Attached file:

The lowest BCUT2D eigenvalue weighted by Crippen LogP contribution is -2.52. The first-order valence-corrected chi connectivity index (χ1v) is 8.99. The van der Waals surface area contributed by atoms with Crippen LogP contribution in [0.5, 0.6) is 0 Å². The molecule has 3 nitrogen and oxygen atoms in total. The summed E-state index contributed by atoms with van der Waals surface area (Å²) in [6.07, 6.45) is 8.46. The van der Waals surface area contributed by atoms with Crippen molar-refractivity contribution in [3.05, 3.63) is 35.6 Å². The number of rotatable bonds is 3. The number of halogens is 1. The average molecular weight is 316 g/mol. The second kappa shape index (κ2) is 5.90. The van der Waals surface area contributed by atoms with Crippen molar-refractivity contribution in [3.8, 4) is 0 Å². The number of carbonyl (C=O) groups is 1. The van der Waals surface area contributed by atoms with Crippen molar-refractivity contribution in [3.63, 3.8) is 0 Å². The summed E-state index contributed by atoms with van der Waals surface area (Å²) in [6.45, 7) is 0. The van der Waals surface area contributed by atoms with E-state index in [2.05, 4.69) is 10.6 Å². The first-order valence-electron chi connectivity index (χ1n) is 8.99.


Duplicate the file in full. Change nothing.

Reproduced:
The lowest BCUT2D eigenvalue weighted by Crippen LogP contribution is -2.52. The first-order valence-corrected chi connectivity index (χ1v) is 8.99. The van der Waals surface area contributed by atoms with Crippen LogP contribution in [0.5, 0.6) is 0 Å². The molecule has 3 nitrogen and oxygen atoms in total. The summed E-state index contributed by atoms with van der Waals surface area (Å²) in [6.07, 6.45) is 8.46. The van der Waals surface area contributed by atoms with Crippen molar-refractivity contribution in [3.05, 3.63) is 35.6 Å². The number of rotatable bonds is 3. The number of halogens is 1. The average molecular weight is 316 g/mol. The second kappa shape index (κ2) is 5.90. The van der Waals surface area contributed by atoms with Crippen molar-refractivity contribution in [3.8, 4) is 0 Å². The number of carbonyl (C=O) groups is 1. The van der Waals surface area contributed by atoms with Crippen molar-refractivity contribution in [3.63, 3.8) is 0 Å². The summed E-state index contributed by atoms with van der Waals surface area (Å²) in [6.45, 7) is 0. The van der Waals surface area contributed by atoms with E-state index in [2.05, 4.69) is 10.6 Å². The first-order valence-electron chi connectivity index (χ1n) is 8.99.